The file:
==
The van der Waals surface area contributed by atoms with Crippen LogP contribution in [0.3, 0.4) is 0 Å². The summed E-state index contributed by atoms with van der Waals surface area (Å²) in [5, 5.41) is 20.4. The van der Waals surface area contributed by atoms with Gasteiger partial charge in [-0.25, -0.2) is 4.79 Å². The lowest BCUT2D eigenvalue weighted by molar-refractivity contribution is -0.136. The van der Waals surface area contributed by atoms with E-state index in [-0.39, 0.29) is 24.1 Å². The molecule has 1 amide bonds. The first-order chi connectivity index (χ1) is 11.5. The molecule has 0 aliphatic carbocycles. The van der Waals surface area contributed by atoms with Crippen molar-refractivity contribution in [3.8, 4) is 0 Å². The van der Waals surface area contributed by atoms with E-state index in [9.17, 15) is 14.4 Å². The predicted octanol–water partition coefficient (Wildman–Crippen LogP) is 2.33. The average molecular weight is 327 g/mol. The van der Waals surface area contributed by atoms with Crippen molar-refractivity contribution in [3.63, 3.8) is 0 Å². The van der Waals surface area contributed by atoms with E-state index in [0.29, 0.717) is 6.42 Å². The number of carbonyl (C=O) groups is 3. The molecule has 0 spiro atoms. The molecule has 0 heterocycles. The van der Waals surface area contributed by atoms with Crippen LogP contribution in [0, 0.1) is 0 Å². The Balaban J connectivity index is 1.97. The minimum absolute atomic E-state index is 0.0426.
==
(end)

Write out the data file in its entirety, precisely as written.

The van der Waals surface area contributed by atoms with Crippen LogP contribution in [0.3, 0.4) is 0 Å². The summed E-state index contributed by atoms with van der Waals surface area (Å²) in [5, 5.41) is 20.4. The van der Waals surface area contributed by atoms with Gasteiger partial charge in [-0.25, -0.2) is 4.79 Å². The lowest BCUT2D eigenvalue weighted by molar-refractivity contribution is -0.136. The van der Waals surface area contributed by atoms with E-state index in [-0.39, 0.29) is 24.1 Å². The molecule has 1 amide bonds. The first-order chi connectivity index (χ1) is 11.5. The molecule has 0 aliphatic carbocycles. The van der Waals surface area contributed by atoms with Crippen molar-refractivity contribution in [3.8, 4) is 0 Å². The van der Waals surface area contributed by atoms with E-state index in [9.17, 15) is 14.4 Å². The predicted octanol–water partition coefficient (Wildman–Crippen LogP) is 2.33. The average molecular weight is 327 g/mol. The van der Waals surface area contributed by atoms with Crippen molar-refractivity contribution in [3.63, 3.8) is 0 Å². The van der Waals surface area contributed by atoms with E-state index in [0.29, 0.717) is 6.42 Å². The number of carbonyl (C=O) groups is 3. The molecule has 0 spiro atoms. The molecule has 0 heterocycles. The van der Waals surface area contributed by atoms with Crippen LogP contribution in [0, 0.1) is 0 Å². The Balaban J connectivity index is 1.97. The minimum absolute atomic E-state index is 0.0426.